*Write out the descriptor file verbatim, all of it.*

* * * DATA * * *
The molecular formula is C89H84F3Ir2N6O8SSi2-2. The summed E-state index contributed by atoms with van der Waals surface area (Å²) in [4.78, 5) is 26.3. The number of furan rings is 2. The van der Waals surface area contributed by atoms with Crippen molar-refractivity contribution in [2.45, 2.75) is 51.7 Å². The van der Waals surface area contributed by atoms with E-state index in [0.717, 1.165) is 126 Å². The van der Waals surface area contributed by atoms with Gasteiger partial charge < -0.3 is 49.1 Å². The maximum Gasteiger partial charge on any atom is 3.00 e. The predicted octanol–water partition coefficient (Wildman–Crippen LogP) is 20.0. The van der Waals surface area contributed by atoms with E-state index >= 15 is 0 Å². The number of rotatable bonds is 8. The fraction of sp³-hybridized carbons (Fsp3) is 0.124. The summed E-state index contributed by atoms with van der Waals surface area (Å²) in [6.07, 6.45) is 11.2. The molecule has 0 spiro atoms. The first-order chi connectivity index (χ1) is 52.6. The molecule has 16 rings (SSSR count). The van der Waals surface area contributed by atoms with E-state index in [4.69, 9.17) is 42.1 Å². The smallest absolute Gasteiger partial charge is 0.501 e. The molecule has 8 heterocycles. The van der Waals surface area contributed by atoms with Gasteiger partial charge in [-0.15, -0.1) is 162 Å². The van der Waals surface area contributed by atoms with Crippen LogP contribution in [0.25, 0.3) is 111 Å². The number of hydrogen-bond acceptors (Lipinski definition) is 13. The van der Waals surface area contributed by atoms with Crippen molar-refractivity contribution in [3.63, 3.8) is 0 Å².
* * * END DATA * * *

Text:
The molecular formula is C89H84F3Ir2N6O8SSi2-2. The summed E-state index contributed by atoms with van der Waals surface area (Å²) in [4.78, 5) is 26.3. The number of furan rings is 2. The van der Waals surface area contributed by atoms with Crippen molar-refractivity contribution in [2.45, 2.75) is 51.7 Å². The van der Waals surface area contributed by atoms with E-state index in [0.717, 1.165) is 126 Å². The van der Waals surface area contributed by atoms with Gasteiger partial charge < -0.3 is 49.1 Å². The maximum Gasteiger partial charge on any atom is 3.00 e. The predicted octanol–water partition coefficient (Wildman–Crippen LogP) is 20.0. The van der Waals surface area contributed by atoms with E-state index >= 15 is 0 Å². The number of rotatable bonds is 8. The fraction of sp³-hybridized carbons (Fsp3) is 0.124. The summed E-state index contributed by atoms with van der Waals surface area (Å²) in [6.07, 6.45) is 11.2. The molecule has 0 spiro atoms. The first-order chi connectivity index (χ1) is 52.6. The molecule has 16 rings (SSSR count). The van der Waals surface area contributed by atoms with E-state index in [4.69, 9.17) is 42.1 Å². The smallest absolute Gasteiger partial charge is 0.501 e. The molecule has 8 heterocycles. The van der Waals surface area contributed by atoms with Gasteiger partial charge in [-0.15, -0.1) is 162 Å². The van der Waals surface area contributed by atoms with Crippen LogP contribution in [0.25, 0.3) is 111 Å². The number of hydrogen-bond acceptors (Lipinski definition) is 13. The van der Waals surface area contributed by atoms with Crippen molar-refractivity contribution in [3.63, 3.8) is 0 Å².